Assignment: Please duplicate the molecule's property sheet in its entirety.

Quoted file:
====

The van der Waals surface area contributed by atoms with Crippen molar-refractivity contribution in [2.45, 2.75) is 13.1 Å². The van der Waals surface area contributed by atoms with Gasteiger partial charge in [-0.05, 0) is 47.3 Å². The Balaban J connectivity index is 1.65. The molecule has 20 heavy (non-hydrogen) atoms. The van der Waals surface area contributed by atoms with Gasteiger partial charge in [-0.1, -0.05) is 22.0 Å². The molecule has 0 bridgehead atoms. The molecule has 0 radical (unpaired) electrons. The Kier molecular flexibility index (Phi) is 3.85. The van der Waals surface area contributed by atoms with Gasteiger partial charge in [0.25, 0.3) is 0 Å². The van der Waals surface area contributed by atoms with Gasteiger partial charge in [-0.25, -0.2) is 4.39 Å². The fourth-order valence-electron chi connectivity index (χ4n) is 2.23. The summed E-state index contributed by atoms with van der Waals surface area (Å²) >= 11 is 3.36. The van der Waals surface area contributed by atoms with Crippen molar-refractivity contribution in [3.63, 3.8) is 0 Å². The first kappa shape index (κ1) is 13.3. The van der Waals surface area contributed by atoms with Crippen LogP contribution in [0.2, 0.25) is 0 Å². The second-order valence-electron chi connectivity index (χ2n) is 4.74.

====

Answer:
The van der Waals surface area contributed by atoms with Crippen molar-refractivity contribution in [2.45, 2.75) is 13.1 Å². The van der Waals surface area contributed by atoms with Gasteiger partial charge in [-0.05, 0) is 47.3 Å². The Balaban J connectivity index is 1.65. The molecule has 20 heavy (non-hydrogen) atoms. The van der Waals surface area contributed by atoms with Gasteiger partial charge in [-0.1, -0.05) is 22.0 Å². The molecule has 0 bridgehead atoms. The molecule has 0 radical (unpaired) electrons. The Kier molecular flexibility index (Phi) is 3.85. The van der Waals surface area contributed by atoms with Gasteiger partial charge in [0.25, 0.3) is 0 Å². The van der Waals surface area contributed by atoms with Gasteiger partial charge in [-0.25, -0.2) is 4.39 Å². The fourth-order valence-electron chi connectivity index (χ4n) is 2.23. The summed E-state index contributed by atoms with van der Waals surface area (Å²) >= 11 is 3.36. The van der Waals surface area contributed by atoms with Crippen molar-refractivity contribution in [3.63, 3.8) is 0 Å². The first kappa shape index (κ1) is 13.3. The van der Waals surface area contributed by atoms with Crippen LogP contribution in [0.2, 0.25) is 0 Å². The second-order valence-electron chi connectivity index (χ2n) is 4.74.